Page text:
Arts & Life

3:08pm

Tue May 8, 2012
The Salt

From Weed To Whimsy: Chefs Conquer Wild Foods With Butter And Oil

Originally published on Tue May 8, 2012 3:58 pm

In another era, this plate of Spanish mackerel topped with wild tamarack, basswood leaves, garlic mustard, fiddlehead ferns, and knotweed might seem cheap. Not anymore.
Courtesy of Leif Hedendal

At 8:30 p.m. last Friday, Mark Andrew Gravel was watching nervously as 40-odd assembled diners in the exposed brick basement of the Wythe Hotel in Williamsburg, Brooklyn plunged their forks into a plate of food he had just served.

This plate was piled with a curious combination of sunchoke (known to some as Jerusalem artichoke), olive, cattail heart, buttermilk, and whey.

Read more

11:07am

Tue May 8, 2012
The Picture Show

The Visual South, Part II: Photography Is Like Chicken

Originally published on Wed May 23, 2012 8:48 am

"Letter Never Sent" is Hamrick's most recent hand-bound series. "The viewer has an intimate relationship with the book by holding it, feeling its textures and turning its pages, instead of just standing across the room staring at it," he says.
Frank Hamrick

The current issue of Oxford American magazine, known as "the Southern magazine of good writing," is nicknamed the "Visual South Issue." In its 100 under 100 list, the magazine identifies "the most talented and thrilling up-and-coming artists in the South." This week, we'll take a look at five of the photographers on that list.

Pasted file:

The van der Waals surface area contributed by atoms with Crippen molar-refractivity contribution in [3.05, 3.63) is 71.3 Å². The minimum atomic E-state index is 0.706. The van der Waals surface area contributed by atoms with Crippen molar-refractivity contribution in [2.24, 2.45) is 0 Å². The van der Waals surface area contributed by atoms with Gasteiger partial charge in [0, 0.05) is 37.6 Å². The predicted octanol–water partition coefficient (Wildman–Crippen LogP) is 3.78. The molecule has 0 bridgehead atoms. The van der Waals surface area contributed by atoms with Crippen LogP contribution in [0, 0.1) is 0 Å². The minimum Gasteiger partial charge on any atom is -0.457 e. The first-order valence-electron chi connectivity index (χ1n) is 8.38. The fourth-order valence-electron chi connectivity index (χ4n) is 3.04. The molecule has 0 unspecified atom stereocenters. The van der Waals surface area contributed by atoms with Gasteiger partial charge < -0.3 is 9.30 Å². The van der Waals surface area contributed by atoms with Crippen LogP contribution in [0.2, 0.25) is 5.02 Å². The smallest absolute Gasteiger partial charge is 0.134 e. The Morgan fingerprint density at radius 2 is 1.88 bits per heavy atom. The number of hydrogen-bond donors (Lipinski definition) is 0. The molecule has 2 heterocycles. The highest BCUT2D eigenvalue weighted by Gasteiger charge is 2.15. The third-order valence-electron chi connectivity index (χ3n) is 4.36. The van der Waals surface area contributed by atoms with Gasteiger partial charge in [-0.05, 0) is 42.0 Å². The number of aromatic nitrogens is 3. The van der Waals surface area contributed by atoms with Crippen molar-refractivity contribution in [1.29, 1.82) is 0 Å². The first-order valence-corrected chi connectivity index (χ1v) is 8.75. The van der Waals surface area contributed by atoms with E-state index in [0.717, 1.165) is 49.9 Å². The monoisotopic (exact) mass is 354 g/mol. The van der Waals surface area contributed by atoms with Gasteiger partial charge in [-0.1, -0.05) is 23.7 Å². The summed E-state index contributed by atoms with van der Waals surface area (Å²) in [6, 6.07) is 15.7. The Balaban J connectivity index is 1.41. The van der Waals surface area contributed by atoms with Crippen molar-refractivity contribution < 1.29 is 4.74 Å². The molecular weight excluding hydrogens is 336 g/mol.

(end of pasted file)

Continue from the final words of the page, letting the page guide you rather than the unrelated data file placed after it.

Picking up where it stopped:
Read more

10:41am

Tue May 8, 2012
Remembrances

Sendak's Legacy: Helping Kids 'Survive Childhood'

Originally published on Wed May 23, 2012 8:49 am

Sendak talks with children about his book Where the Wild Things Are at the International Youth Library in Munich in June 1971.
Keystone/Hulton Archives Getty Images

When author and illustrator Maurice Sendak entered the world of children's books, it was a very safe place. Stories were sweet and simple and set in a world without disorder. But Sendak, who died Tuesday at age 83, broke with that tradition. In Where the Wild Things Are, Sendak explored the darker side of childhood. Upstairs in young Max's bedroom, a jungle grows, and he sails off to a land of monsters.

Read more

10:29am

Tue May 8, 2012
Arts & Culture

Oskar Blues Hopes to Brew Success on the East Coast

Oskar Blues delivery truck
Daquella manera Creative Commons/Flickr

We’re just a few days into May, but it’s already shaping up to be a busy month for Colorado craft beer. Last week Longmont-based Oskar Blues announced that it would be opening its first facility outside Colorado, with plans to open a new location in Brevard, North Carolina.

Read more

10:05am

Tue May 8, 2012
The Two-Way

What's Your Favorite Sendak Memory?

Originally published on Tue May 8, 2012 10:30 am

'Where the Wild Things Are' by Maurice Sendak.
NPR

The death of children's author Maurice Sendak has brought back many memories for many of us.

This blogger remembers nephew Ben reading Where the Wild Things Are back in the late '60s and being fascinated by what seemed to be a very different, much more interesting, kind of book than I'd been used to as a kid just a few years before.

Read more

Pages